Despite her celebrated status within the writing community (honors include a MacArthur Fellowship and being one of The New Yorker's "20 Under 40"), most people hadn't heard of Chimamanda Ngozi Adichie until Beyoncé surprised the world with her visual album last week. A snippet of "We should all be feminists," Adichie's TED talk on feminism, was sampled on a song called "Flawless" in an attempt to finally pin down the definition of feminism. You might not think that this is necessary, or maybe you even believe that Beyoncé isn't one to be lecturing about the topic, but, despite the tireless work of everyone from Gloria Steinem to Tavi Gevinson, there is still some confusion surrounding the term.
"We teach girls to shrink themselves, to make themselves smaller. We say to girls: 'You can have ambition but not too much. You should aim to be successful but not too successful. Otherwise you will threaten the man.'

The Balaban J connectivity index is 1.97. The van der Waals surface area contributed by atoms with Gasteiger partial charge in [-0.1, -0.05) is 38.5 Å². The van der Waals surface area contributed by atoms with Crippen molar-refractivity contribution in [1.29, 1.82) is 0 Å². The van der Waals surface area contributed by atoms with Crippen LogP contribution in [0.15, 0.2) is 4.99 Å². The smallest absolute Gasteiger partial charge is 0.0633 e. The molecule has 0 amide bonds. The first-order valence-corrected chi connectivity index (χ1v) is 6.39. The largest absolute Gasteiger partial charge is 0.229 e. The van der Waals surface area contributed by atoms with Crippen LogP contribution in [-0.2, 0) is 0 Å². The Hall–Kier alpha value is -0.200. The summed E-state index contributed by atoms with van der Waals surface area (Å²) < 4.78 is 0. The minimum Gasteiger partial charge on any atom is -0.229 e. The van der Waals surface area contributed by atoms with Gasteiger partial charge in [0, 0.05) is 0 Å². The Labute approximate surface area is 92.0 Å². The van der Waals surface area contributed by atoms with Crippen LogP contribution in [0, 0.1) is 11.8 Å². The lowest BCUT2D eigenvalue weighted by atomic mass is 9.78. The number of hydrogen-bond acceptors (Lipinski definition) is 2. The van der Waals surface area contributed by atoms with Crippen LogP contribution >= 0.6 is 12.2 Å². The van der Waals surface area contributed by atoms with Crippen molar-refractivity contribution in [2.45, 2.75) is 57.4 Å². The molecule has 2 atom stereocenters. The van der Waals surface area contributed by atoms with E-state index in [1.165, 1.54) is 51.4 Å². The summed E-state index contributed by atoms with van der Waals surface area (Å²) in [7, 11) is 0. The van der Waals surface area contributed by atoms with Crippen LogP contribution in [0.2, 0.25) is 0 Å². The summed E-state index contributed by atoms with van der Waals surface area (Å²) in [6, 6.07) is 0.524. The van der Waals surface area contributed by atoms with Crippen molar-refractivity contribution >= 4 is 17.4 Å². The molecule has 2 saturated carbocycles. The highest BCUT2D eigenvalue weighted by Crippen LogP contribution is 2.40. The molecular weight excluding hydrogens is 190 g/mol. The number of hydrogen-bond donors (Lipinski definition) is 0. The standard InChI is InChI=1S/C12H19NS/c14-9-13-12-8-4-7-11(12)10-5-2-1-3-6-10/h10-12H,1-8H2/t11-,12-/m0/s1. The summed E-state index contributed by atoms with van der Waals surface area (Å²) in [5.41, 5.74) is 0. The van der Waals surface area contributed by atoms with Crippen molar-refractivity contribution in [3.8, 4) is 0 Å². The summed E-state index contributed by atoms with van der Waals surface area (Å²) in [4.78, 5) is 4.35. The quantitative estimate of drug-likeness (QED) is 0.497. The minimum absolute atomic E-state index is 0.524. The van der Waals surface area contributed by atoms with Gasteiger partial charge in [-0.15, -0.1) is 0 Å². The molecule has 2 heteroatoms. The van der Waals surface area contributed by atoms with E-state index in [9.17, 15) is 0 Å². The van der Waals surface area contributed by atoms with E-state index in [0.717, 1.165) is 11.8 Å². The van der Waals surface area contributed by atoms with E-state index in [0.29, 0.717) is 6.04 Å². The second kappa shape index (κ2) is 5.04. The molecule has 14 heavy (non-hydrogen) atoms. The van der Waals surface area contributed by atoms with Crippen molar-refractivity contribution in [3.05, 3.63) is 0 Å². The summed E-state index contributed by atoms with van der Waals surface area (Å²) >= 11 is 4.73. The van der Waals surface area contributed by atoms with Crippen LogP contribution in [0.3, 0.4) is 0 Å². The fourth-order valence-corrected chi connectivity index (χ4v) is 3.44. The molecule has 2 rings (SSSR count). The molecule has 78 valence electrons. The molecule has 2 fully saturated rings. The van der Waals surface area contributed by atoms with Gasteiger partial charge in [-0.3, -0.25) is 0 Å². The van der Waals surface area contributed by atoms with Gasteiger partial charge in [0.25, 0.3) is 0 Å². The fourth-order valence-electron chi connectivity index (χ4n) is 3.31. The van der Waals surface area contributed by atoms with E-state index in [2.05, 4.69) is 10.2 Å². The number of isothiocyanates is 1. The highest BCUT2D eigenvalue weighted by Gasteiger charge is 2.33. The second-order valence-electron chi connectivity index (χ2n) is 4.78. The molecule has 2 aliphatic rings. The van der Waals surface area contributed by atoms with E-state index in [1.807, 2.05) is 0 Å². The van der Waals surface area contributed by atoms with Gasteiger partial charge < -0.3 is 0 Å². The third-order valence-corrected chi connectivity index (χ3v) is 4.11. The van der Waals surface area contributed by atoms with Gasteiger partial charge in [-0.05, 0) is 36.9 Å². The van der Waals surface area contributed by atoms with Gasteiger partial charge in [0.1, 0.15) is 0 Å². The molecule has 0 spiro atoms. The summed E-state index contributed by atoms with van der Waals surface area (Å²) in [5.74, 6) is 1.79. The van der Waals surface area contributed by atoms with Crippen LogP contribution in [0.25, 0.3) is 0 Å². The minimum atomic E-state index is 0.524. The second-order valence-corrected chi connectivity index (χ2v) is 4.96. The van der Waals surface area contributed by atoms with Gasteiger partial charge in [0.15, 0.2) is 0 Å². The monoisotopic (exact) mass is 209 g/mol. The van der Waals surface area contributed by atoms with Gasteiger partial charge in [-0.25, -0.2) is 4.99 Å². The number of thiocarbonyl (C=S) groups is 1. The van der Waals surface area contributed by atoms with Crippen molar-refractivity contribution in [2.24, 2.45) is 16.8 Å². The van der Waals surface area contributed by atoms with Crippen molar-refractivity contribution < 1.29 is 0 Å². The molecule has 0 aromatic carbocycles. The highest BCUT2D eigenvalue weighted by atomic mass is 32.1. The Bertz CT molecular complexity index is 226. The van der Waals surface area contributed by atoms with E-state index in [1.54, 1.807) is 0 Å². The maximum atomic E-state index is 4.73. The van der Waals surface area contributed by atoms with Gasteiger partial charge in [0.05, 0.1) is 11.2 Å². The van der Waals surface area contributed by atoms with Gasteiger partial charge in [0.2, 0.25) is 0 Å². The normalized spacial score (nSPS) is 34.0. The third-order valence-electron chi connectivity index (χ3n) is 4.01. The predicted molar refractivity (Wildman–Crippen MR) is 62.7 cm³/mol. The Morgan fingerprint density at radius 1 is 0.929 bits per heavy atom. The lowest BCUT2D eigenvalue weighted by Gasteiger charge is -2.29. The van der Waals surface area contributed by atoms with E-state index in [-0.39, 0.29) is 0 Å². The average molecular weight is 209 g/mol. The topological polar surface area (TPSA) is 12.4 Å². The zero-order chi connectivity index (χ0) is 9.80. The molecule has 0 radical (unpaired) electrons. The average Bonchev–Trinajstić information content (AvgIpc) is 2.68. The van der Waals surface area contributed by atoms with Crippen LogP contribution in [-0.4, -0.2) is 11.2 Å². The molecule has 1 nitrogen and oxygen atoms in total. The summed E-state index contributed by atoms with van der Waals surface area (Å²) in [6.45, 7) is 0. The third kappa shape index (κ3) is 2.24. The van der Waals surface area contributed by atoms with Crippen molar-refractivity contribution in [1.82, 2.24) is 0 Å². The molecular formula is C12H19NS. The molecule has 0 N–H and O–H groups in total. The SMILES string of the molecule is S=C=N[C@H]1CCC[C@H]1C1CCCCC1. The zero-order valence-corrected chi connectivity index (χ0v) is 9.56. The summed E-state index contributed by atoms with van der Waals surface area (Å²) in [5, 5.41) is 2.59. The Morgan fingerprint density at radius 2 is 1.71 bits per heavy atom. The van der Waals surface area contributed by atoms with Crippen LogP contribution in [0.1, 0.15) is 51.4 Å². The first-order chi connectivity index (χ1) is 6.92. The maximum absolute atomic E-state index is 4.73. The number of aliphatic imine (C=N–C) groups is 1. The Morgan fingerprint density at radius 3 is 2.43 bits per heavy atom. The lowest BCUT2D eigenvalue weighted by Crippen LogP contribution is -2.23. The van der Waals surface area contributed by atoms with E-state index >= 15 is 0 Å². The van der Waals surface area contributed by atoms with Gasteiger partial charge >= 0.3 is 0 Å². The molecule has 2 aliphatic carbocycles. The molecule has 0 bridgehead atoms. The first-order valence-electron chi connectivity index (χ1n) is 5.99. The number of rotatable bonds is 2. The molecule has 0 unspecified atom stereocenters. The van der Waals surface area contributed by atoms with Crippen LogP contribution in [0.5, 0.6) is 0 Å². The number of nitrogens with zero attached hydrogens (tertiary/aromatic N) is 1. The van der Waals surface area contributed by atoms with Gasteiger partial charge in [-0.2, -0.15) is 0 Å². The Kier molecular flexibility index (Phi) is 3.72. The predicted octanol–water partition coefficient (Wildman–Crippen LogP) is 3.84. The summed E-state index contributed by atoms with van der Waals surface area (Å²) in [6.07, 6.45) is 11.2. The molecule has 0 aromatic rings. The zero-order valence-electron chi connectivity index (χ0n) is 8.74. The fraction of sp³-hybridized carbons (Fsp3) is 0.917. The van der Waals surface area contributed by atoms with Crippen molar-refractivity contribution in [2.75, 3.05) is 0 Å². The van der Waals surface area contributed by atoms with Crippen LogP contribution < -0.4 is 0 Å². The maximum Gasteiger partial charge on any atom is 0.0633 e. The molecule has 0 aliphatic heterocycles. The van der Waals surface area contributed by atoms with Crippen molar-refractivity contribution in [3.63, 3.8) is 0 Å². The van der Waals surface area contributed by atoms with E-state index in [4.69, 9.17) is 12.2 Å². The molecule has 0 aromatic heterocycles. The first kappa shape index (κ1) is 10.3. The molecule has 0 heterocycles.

Because I am female, I am expected to aspire to marriage. I am expected to make my life choices always keeping in mind that marriage is the most important. Now marriage can be a source of joy and love and mutual support, but why do we teach girls to aspire to marriage and we don't teach boys the same?
We raise girls to see each other as competitors, not for jobs or for accomplishments, which I think can be a good thing, but for the attention of men. We teach girls that they cannot be sexual beings in the way that boys are.
Feminist: a person who believes in the social, political, and economic equality of the sexes." -- Chimamanda Ngozi Adichie